The idea of a motion picture built around the rehabilitation efforts of a chirpy teen, with pronounced Christian messages to boot, doesn't exactly promise a searing portrait of determination at the edge of catastrophe. Thankfully, "Soul Surfer" has an astonishing event to work with, dramatizing the incredible true story of Bethany Hamilton, a 13-year-old girl who faced an unimaginable test of survival, surrounded by her loving family, her faith, and tasty waves beckoning the surfer girl back to the spot of her greatest misfortune.
Young Bethany Hamilton (AnnaSophia Robb) is a girl made for surfing, finding her peace in Hawaiian waters alongside her close-knit family, including father Tom (Dennis Quaid) and mother Cheri (Helen Hunt). One morning while out on the waves with her best friend, Bethany is attacked by a shark, losing her left arm in the chaos. Returning from the brink of death, Bethany is faced with a challenging new life, looking to her youth pastor, Sarah (a painfully wooden Carrie Underwood), for guidance. Determined to return to the water, Bethany slowly begins to surf again, struggling to figure out a comfort zone for an athlete with only one arm, challenging herself through competitions, struggling to stay ahead of her self-doubt.
Also not in this film's favor? Director Sean McNamara's last picture was the 2007 live-action incarnation of the "Bratz" franchise. Oof. So, we're left with these ingredients: Teen girl, religious overtones, and the "Bratz" guy calling the shots. Understandably, not an enticing moviegoing situation. Despite the discouraging odds, "Soul Surfer" is a stunningly competent take on an awful oceanic incident, respecting the complicated situations facing the lead character through a sincere, occasionally surprising melodrama that hits mostly rewarding messages of perseverance and family unity, unearthing an unanticipated sense of coherence to a frenzied situation.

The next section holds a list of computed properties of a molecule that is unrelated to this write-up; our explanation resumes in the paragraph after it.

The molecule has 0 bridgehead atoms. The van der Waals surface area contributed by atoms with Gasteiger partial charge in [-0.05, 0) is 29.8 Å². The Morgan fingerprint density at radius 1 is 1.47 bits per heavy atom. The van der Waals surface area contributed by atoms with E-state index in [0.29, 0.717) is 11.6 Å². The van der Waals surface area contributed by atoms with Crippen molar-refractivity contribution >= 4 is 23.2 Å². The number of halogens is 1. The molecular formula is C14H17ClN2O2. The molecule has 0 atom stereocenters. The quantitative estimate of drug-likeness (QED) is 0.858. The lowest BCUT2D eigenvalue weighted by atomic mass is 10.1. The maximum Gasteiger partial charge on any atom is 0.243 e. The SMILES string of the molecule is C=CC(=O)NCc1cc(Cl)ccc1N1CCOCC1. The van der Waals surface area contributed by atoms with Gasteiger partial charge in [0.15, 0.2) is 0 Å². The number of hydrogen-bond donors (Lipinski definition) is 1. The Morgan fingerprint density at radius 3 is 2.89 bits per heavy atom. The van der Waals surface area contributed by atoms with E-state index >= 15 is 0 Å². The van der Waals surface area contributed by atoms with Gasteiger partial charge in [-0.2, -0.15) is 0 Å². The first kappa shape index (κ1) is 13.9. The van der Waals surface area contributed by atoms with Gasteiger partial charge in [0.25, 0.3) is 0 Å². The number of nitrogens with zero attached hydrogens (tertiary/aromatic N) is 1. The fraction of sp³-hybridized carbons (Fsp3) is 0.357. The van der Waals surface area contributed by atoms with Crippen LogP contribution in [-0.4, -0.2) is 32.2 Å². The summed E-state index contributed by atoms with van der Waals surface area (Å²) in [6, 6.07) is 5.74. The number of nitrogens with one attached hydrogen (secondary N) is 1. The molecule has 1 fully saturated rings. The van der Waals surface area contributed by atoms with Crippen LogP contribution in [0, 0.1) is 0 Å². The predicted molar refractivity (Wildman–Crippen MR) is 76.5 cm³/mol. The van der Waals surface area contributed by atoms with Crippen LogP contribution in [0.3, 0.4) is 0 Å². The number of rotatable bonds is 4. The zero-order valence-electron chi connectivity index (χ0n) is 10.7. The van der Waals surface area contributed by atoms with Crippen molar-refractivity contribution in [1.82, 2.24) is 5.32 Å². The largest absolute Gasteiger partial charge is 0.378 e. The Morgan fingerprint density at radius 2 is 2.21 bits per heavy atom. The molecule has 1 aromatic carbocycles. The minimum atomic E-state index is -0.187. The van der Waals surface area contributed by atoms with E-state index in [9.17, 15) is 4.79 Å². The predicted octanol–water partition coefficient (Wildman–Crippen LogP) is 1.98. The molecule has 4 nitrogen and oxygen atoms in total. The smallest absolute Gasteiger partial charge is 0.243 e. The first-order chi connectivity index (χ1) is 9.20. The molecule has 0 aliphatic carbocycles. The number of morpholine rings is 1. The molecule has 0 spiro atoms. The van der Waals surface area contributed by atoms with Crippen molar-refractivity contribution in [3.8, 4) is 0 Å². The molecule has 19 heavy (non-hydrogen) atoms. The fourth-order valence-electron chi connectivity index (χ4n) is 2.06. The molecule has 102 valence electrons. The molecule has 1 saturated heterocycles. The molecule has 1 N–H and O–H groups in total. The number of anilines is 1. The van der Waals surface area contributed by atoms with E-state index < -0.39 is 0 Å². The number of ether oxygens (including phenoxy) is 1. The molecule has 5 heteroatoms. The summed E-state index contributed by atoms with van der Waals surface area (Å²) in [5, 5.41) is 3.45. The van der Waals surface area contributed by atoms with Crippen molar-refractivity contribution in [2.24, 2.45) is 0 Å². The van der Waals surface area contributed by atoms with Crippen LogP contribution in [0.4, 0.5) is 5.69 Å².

Bethany's story is a rather straightforward arc of recuperation and sporting bravery, with the screenplay looking to build something more substantial than a countdown clock to the shark event. The impression of community support is effectively communicated by McNamara, who takes time to develop Bethany's life with her hippy-dippy family of sun-baked surfers and their religious devotion, a spiritual clarity that's softly defined by the feature, portioned without the traditional forward attitude that typically sinks recruitment pictures. The film constructs an amiable existence for Bethany to best underline the eventual violation, securing the character as a free spirit with a defined moral core, eager to engage in friendships and family, while nursing a mild competitive streak when it comes to rival surfers and the miracle touch of a sponsorship deal.
There's a kindness to the feature that's endearing, lead by Robb's commitment to the wonder and worry overtaking Bethany after the attack. While a picture deploying broad strokes, I never felt overtly manipulated by the film, engrossed in the conflicts and spectacular surfing footage, with aquatic cinematography stylishly handled by John R. Leonetti. While it doesn't reach grand heights of personal examination, "Soul Surfer" articulates a sweeping change of life for a girl who's barely used to the one she had, nailing the devastation, humiliation, and eventual resolve with compelling concentration.
As for the shark attack, it's not a sensationalized moment cheapened by an extended effort of suspense. Instead, McNamara hits the audience quickly, reinforcing the shock of the violence by staging it speedily, making for a bold punch of horror that truly underscores the severity of the event.
"Soul Surfer" loses its step hunting for a singular path of consideration for Bethany, who finds her lust for water restored during a youth group trip to a tsunami-ravaged Thailand. McNamara can't help himself, but the film isn't kneecapped by late inning broadness. "Soul Surfer" has enough integrity and surprise to lift it past a few canned moments, creating a substantial film when a cinematic disaster was all but assured.